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Many trading venues have adopted a market data dissemination protocol known as 'ITCH'. While 'ITCH' is a registered service mark of The Nasdaq OMX Group, unlike the FIX Protocol there is no industry body which publishes an ITCH standard, so FixSpec have created this example specification from our analysis of numerous ITCH specifications in production around the world. Thankfully the venues which have adopted ITCH have re-used similar patterns and identifiers, so while the specifics change, the overall structures and patterns remain consistent.
ITCH messages are fixed-length in nature; fields are not preceeded by a delimiter or tag number like in FIX or SWIFT, but instead their start and end positions are indicated by an offset relative to the start of the message (where the first character has an index of zero), and the length of the field. For example a field with an offset of 4 and a length of 10 means that the field starts from the 5th character you see (remember the first character is zero!), and continues for 10 values. Take a look at the message here for examples.
The ITCH application messages can be transmitted using a variety of TCP protocols, but our analysis indicates that most venues use the SOUP TCP protocol (currently managed by NASDAQ), and it is this SOUP protocol which handles many of the session-related aspects of an interface such as logon, logoff and hearbeat messages. Market data messages themselves are wrapped in a SOUP message for transmission as either Sequenced or Unsequenced packets. In order to provide a clear, easy-to-read specification here, FixSpec present standard SOUP messages for session items and present all market data messages wrapped in Sequenced data packets, which our analysis indicates is a common implementation.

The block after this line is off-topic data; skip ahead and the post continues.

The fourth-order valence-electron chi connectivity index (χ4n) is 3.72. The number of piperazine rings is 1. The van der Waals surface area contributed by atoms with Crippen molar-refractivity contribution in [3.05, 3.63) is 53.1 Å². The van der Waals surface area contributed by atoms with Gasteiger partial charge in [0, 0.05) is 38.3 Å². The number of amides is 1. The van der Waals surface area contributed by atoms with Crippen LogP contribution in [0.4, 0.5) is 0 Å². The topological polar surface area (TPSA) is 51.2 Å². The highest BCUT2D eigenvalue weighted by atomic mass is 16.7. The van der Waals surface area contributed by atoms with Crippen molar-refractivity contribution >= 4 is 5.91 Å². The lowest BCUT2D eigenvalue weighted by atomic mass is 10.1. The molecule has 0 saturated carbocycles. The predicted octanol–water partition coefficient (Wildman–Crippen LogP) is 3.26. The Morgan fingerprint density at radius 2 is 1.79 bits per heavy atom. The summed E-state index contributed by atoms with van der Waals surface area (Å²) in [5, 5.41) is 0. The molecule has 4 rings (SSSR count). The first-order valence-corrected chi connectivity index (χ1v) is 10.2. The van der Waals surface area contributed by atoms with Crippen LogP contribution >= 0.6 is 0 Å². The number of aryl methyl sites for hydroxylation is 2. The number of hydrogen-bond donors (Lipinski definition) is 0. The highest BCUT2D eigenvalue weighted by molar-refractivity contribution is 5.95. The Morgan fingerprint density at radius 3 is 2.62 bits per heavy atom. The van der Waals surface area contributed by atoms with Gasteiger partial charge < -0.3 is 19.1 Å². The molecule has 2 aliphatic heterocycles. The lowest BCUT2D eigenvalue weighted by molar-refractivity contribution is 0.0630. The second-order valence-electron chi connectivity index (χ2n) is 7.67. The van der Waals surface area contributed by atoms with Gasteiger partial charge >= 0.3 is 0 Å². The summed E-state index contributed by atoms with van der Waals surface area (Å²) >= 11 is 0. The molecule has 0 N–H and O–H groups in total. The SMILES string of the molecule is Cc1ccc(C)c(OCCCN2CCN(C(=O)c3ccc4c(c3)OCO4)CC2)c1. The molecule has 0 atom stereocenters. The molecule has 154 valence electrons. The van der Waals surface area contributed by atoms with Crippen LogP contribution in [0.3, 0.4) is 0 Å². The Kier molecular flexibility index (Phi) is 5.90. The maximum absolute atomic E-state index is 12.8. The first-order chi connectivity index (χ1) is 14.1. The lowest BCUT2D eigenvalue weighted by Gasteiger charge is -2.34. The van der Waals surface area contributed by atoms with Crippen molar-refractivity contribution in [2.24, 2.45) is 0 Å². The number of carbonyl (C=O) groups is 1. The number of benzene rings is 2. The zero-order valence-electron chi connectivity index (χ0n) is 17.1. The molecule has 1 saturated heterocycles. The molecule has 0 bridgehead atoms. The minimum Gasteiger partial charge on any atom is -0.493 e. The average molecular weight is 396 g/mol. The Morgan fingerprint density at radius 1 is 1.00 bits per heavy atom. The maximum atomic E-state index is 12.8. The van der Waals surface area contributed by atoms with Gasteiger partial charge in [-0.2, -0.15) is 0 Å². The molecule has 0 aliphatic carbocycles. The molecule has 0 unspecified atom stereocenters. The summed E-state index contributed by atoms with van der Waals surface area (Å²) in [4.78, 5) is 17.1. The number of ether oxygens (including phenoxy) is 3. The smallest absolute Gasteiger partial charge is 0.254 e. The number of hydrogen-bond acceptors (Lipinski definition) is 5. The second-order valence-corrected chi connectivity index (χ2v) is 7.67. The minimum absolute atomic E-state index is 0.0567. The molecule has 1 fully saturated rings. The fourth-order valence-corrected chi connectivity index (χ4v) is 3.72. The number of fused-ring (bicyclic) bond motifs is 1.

ITCH messages are typically ASCII or hexidecimal encoded. This example specification assumes ASCII message content to assist readability and understanding.
Our analysis found two broad approaches to handling timestamps in ITCH interfaces.
Each of these approaches have their own advantages and disadvantages, but for the purposes of this example specification we assume that our fictitious venue follows the first approach presented above.
Seems this is the only instance of this field in this spec unfortunately.
The field also appears in the following technical messages:
The field also appears in the following functional views:
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